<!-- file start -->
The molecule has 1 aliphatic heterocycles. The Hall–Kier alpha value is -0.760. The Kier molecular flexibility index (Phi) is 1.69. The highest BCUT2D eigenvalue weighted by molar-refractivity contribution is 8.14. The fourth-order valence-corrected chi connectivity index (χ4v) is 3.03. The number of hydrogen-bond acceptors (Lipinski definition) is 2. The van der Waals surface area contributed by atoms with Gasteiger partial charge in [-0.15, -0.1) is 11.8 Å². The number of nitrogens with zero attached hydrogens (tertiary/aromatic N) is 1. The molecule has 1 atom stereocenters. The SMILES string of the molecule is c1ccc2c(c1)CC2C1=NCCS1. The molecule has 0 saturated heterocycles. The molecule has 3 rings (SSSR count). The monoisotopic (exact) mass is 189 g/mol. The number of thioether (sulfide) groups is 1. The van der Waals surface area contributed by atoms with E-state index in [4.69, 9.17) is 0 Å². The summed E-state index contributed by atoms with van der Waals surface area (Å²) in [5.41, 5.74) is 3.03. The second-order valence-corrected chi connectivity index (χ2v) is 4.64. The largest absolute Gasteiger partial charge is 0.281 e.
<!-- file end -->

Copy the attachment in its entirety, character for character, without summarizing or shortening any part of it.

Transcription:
The molecule has 1 aliphatic heterocycles. The Hall–Kier alpha value is -0.760. The Kier molecular flexibility index (Phi) is 1.69. The highest BCUT2D eigenvalue weighted by molar-refractivity contribution is 8.14. The fourth-order valence-corrected chi connectivity index (χ4v) is 3.03. The number of hydrogen-bond acceptors (Lipinski definition) is 2. The van der Waals surface area contributed by atoms with Gasteiger partial charge in [-0.15, -0.1) is 11.8 Å². The number of nitrogens with zero attached hydrogens (tertiary/aromatic N) is 1. The molecule has 1 atom stereocenters. The SMILES string of the molecule is c1ccc2c(c1)CC2C1=NCCS1. The molecule has 0 saturated heterocycles. The molecule has 3 rings (SSSR count). The monoisotopic (exact) mass is 189 g/mol. The number of thioether (sulfide) groups is 1. The van der Waals surface area contributed by atoms with E-state index in [4.69, 9.17) is 0 Å². The summed E-state index contributed by atoms with van der Waals surface area (Å²) in [5.41, 5.74) is 3.03. The second-order valence-corrected chi connectivity index (χ2v) is 4.64. The largest absolute Gasteiger partial charge is 0.281 e.